Why Yellow?
December 7, 2008 7:54 PM   Subscribe

Why are baby chickens and ducks yellow, and not the colors they eventually end up being? Is there some evolutionary advantage to that coloration?
posted by geekhorde to Science & Nature (12 answers total)
Same color as dried grass, where they hide during the day.
posted by Class Goat at 7:58 PM on December 7, 2008

Also, keep in mind that almost all animal predators are color blind. What may look obvious to your primate eyes won't necessarily be visible to a raccoon or a fox.
posted by Class Goat at 8:01 PM on December 7, 2008

Response by poster: The wife says 'interesting...'

And I thank you sir.
posted by geekhorde at 8:03 PM on December 7, 2008

Only white ones are completely yellow. Wild mallard ducklings are striped. "Wild" type chickens are also brown and yellow.
posted by oneirodynia at 8:19 PM on December 7, 2008

Um. and the white ones are domestic breeds, not found in the wild.
posted by oneirodynia at 8:21 PM on December 7, 2008

Here's a wild duckling. Perhaps the camouflage has been bred out of the domestic ones.
posted by weapons-grade pandemonium at 8:34 PM on December 7, 2008

Here's a pic of Red jungle Fowl chicks. Red Jungle Fowl are believed to be the ancestor of domesticated chickens. You can see that they're marked very similarly to the ducklings weapons-grade pandemonium posted.
posted by oneirodynia at 8:52 PM on December 7, 2008

So to sum up (sorry this is in multiple posts, I'm doing a few things at once): the yellow chicks and ducks are yellow because their down has no pigment; they grow up to be non-pigmented (white) because they've been bred to be that color. You can view lots of different colored baby domestic fowl along with their parents here. Quite a few of the young beasties show tints of the color they are going to be as adults.
posted by oneirodynia at 9:16 PM on December 7, 2008

But some breeds of chicken are black at birth.
posted by Framer at 3:36 AM on December 8, 2008

Heh. There are quite a few answerers questioning the underlying assumptions within the poster's question, which is a good thing and what AskMe is best at. But while the chicken may not be the best example to use, changes in plumage colour with age, diet, habitat changes and hormones are extremely well documented, and a good deal of scientists have looked into the whys and hows of the phenomenon.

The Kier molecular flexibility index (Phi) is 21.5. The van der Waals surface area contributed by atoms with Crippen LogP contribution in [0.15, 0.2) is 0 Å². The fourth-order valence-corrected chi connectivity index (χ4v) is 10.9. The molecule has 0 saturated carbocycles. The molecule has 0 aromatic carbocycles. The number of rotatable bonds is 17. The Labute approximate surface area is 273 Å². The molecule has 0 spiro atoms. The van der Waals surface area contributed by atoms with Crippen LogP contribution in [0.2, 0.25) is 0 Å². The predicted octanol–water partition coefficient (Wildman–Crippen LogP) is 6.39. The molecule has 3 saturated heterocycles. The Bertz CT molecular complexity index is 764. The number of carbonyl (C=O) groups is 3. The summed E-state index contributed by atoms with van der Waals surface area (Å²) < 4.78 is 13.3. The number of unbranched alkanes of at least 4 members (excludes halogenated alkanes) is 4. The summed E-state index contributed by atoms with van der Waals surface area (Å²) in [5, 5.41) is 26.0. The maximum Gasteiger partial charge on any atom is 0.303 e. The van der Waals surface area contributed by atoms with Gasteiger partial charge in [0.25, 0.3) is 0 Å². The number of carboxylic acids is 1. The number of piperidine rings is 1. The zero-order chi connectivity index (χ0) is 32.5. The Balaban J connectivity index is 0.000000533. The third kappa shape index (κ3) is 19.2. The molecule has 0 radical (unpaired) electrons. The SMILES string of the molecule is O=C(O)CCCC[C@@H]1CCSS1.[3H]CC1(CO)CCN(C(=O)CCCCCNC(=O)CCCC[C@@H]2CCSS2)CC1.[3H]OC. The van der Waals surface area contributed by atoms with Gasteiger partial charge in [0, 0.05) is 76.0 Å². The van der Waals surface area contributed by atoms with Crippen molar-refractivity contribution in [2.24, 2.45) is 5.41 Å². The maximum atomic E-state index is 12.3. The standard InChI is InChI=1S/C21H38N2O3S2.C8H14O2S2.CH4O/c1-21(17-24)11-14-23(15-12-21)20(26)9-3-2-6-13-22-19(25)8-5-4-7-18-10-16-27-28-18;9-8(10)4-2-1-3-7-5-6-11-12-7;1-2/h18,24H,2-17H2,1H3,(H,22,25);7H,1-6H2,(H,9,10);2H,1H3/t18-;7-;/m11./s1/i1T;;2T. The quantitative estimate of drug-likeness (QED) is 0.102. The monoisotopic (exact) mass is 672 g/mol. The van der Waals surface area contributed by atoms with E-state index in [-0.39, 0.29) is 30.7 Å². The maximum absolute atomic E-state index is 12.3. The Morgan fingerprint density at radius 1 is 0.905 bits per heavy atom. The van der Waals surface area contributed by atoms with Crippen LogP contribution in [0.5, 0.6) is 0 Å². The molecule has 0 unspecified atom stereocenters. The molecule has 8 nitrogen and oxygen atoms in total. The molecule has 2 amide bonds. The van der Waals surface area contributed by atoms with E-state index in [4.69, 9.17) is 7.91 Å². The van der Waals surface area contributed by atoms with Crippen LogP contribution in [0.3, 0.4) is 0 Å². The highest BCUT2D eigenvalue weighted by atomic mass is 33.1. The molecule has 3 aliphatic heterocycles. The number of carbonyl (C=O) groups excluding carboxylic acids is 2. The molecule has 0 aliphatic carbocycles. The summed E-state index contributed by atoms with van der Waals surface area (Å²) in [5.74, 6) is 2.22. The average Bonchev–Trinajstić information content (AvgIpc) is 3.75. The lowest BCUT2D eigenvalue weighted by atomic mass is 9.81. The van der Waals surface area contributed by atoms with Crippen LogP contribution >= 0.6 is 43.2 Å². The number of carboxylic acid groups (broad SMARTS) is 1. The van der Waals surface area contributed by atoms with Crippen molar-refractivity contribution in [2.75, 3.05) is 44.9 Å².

The two main pigments that contribute to plumage colour are melanins and carotenoids (which should help with the googling). There are many types of melanins and carotenoids, and they are controlled by a variety of factors (see this review, particularly the "Diet, social behaviours and pigmentation" section).

It's difficult to determine evolutionary pressures that influence any genetic trait*, and questions of evolutionary advantage are similarly difficult (if not impossible) to answer (in a truly rigourous scientific sense). That being said, plumage colour is clearly a strongly (sexually) selected trait, that bears greatly on a bird's social status, so my guess would be that in birds that display a different plumage colour with age, the new colour(s) would likely indicate sexual maturity and therefore aid in finding a mate.

*extremely easy to speculate, extremely difficult to prove.
posted by kisch mokusch at 5:46 AM on December 8, 2008 [1 favorite]

Foxes bred for tamability in a 40-year experiment exhibit remarkable transformations that suggest an interplay between behavioral genetics and development, Lyudmila M. Trut, American Scientist vol. 87 p160, 1999. Among the changes: bright-colored and spotted coats.
posted by fantabulous timewaster at 4:30 PM on December 10, 2008

I was surprised, when I bought my first Audubon Society photographic field guides to wildflowers, that both the eastern and western region guides devoted much larger sections to yellow flowers than any other colors (perhaps larger than all other colors put together, but I don't have access to them right now to confirm this memory). The yellow flowers were remarkably constant in hue from species to species, too, I thought.

I wondered if this could be due to a possible effect on pollinating insects. Lots of insects navigate their longer flights by maintaining a constant angle to the sun or moon (this is why moths mill around your porch light; they evolved for a world where the moon was nearly the only bright light at night, and maintaining a constant angle to a light very far away gives you a straight line, a constant angle to one very near makes for a tight circle). If flowers could come close to mimicking the typically golden hue of the sun near the horizon in the eyes of insects, maybe they could trick enough, under some circumstances, into circling them on their way to hive or nest to improve chances of pollination by those insects.

It's interesting that the wild-type ducklings and chickens linked by weapons grade pandemonium and oneirodynia have black stripes. That suggests mimicry of shadows cast by plants, so perhaps the yellow color is the most favorable to allow the 'poor little guys' to enhance their camouflage by imitating the flowers, as well.
posted by jamjam at 3:44 PM on February 12, 2009

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